This is a discussion on Winchester Model 63 rifle within the Rimfire forums, part of the Gun Forum category; Recently acquired this rifle and it has been abused and ignored for what would appear most of it's life. Forearm cracked as well as the ...
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|May 27th, 2019, 07:04 PM||#1|
Join Date: Jun 2012
Location: South Charleston, WV
Winchester Model 63 rifle
Recently acquired this rifle and it has been abused and ignored for what would appear most of it's life. Forearm cracked as well as the butt stock, but believe I can repair w/ some effort. Aside from it's condition I am amazed at the machining that was required to mfg. this rifle. Small knurled knob at rear of receiver and loosening same you simply pull the lower from the barreled upper. The mechanism within the lower, meaning trigger, hammer, etc. are all of milled solid steel. The bolt is some 5-6" in length and also of solid milled steel. The interior was loaded up with grime and powder residue as 22's are prone to do and have since given both upper and lower complete scrubbing and oiling. Magazine is tubular type feeding from the rear w/ opening in right side of stock to drop your rounds in and then shove spring loaded tube forward. Once that is done, reach forward of the forearm and push the button to the rear and release and round it is loaded. Fortunate that upon cleaning the bore it appears to be in fine condition and having shot it seems to shoot where you point it. Put some 40 or so rounds through it both slow fire and rapid fire with no issues, it works as it should.
To mfg. such a rifle in todays dollars the rifle would cost as much as a Buick!
To say I am impressed with the rifle is an understatement and do plan on fully restoring it for it is not a collector item but a working rifle for me. Come squirrel season there will be several days in the woods with me and this Winchester.
|June 5th, 2019, 10:26 AM||#2|
Dodgin' The Reaper
Join Date: May 2004
Location: Jacksonville, OR
I've been the owner of more than one 63. To me they are the finest made semi-auto ever produced. I bought my first when I was only 16 and kicked myself many times for selling it. In 1972 I found an excellent late model 63 with grooved receiver at a local gun shop for $100. I still have that rifle. It's won a few turkeys at the local turkey shoots. The 63 was cancelled in 1958 because it was too expensive to manufacture. They were pushing $100 then. Now a 63 in excellent condition will bring well over $1000.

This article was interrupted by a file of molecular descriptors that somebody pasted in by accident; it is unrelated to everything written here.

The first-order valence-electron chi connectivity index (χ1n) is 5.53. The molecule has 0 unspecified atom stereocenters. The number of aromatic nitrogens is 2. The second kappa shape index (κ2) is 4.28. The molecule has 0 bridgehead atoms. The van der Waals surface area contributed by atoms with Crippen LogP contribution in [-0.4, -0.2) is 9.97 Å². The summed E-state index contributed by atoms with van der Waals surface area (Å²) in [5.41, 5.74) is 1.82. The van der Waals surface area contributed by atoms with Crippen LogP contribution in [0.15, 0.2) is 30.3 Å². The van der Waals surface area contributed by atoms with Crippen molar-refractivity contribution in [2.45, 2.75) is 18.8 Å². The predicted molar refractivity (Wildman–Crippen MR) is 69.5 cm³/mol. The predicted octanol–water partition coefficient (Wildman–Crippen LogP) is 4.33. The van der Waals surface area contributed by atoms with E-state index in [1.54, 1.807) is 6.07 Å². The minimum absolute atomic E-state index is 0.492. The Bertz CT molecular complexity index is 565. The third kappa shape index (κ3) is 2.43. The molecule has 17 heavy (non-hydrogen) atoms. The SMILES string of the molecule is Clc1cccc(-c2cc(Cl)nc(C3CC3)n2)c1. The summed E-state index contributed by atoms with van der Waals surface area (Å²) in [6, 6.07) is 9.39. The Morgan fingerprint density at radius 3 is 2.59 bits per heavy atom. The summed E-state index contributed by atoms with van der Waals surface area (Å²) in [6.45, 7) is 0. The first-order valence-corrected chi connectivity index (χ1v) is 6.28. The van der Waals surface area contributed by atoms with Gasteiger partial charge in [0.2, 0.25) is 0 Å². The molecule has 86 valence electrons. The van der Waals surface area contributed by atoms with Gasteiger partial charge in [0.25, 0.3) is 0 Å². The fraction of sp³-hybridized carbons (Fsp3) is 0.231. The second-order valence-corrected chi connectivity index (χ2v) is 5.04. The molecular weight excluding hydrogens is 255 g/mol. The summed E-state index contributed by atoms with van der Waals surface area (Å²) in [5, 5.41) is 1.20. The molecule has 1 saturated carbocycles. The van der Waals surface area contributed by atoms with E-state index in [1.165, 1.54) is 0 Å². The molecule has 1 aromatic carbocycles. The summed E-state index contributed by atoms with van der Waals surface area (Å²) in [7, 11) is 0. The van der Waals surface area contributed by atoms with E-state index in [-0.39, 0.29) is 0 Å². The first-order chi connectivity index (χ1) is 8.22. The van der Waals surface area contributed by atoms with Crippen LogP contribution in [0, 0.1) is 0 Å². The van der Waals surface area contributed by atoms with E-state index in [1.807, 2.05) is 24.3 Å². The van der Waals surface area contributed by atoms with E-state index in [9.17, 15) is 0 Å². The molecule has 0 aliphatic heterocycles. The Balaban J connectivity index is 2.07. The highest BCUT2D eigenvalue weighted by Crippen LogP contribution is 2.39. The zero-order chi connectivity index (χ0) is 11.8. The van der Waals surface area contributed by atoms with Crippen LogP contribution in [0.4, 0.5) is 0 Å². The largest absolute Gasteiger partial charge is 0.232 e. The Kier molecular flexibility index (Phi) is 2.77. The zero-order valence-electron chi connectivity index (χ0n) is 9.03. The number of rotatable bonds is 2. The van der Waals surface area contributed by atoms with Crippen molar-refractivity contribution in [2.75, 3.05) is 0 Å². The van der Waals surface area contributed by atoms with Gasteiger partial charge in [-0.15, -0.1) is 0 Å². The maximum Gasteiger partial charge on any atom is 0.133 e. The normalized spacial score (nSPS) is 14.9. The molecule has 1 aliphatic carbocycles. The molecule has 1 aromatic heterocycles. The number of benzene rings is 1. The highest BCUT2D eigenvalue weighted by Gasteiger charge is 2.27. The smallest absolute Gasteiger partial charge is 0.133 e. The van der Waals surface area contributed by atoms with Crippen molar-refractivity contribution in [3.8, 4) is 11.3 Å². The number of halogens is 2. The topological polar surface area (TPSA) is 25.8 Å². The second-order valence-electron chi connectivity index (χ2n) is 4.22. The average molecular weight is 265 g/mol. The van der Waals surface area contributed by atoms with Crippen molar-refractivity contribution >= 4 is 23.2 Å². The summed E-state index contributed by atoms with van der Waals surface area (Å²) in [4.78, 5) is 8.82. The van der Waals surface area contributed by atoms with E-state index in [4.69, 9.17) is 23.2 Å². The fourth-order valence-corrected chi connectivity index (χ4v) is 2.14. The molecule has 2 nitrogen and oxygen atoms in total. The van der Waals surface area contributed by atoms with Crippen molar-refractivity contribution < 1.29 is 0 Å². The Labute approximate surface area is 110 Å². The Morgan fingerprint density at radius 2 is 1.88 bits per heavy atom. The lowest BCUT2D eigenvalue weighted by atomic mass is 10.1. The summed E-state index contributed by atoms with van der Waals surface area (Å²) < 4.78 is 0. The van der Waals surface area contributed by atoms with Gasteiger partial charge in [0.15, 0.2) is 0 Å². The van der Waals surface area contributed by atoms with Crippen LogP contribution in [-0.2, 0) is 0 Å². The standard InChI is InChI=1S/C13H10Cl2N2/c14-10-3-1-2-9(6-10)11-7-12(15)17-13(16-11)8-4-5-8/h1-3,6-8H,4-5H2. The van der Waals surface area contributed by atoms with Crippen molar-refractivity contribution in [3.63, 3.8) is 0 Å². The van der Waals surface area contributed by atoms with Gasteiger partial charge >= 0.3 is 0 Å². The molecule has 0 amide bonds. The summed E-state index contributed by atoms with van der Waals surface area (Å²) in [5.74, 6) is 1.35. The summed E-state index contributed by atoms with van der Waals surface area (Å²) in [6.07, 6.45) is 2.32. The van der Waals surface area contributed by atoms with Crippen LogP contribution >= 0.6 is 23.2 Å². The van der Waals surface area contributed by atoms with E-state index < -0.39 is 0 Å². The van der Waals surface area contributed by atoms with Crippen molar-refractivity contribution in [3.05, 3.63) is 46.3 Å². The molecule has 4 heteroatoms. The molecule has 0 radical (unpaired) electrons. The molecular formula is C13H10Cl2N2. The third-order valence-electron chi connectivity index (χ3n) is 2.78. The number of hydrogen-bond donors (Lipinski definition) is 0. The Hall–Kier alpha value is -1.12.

In John Ross's book UNINTENDED CONSEQUENCES the principle character buying his first rifle chose a Model 63 because it was such a high quality rifle. Even the Japanese/Browning copies made 20 years ago are excellent (can't say that about Taurus copies).
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|May 20th, 2020, 08:09 PM||#8|
Join Date: Jul 2010
Location: Eastern Shore of VA
Had a little kerfuffle with the wife's 63 recently. Hadn't shot it in a while, decided we needed to fix that and off we went to a friends pasture. Loaded mag, chambered one, squeezed the trigger and .... brrrrrp! Holy Moses that was quick! Tried again (like 3 rds or so), same. I had already had a very good book on detail disassembly, written by a fella that was very plain spoken and understandable. Believe I picked it up off of eBay and could not recommend it enough as a guide to the somewhat unusual disassembly of the bottom end of that little jewel (and it IS a little jewel of a .22, a heck of an engineering marvel to be sure!) I found the eBay title "WINCHESTER MODEL 63 cal .22 DO EVERYTHING MANUAL DISASSEMBLY CARE BOOK NEW", if you have to dive into one of them, it helped. Amazing that big circular hammer around that magazine, and tapping out a dove tailed, "semi-circular" buttress to get the hammer spring out.
Anyhow, that little oval pin hole for the sear must have accumulated some crap in it, a good cleaning, a lick or two on the sear and hammer surfaces and she was good to go. I learned about that gun being mentioned in the referenced book "Unintended Consequences" while fixing that.
I got hers fixed and tested back before the CV19 scourge, and we spent some time and some Federal Auto Match reveling in what a sweet little .22 (marked for High Velocity LR) no less. Hers is a smooth top, not grooved for a scope mount, but that's fine, those little irons are still okay because it fits so well.
Enjoy your 63, keep that book in mind if you ever need to take it apart beyond take-down for cleaning.
|May 20th, 2020, 10:04 PM||#9|
Join Date: Nov 2009
Location: Port Arthur, Texas
I read it every couple of years
|May 21st, 2020, 11:10 AM||#10|
Join Date: Mar 2019
This guy has replacements available for that forearm if you are looking for one.
I looked first at Numrich to see if they had any old stock parts, but they don't.
Only other thought would be to find one that's pretty beat, but has a good forearm.
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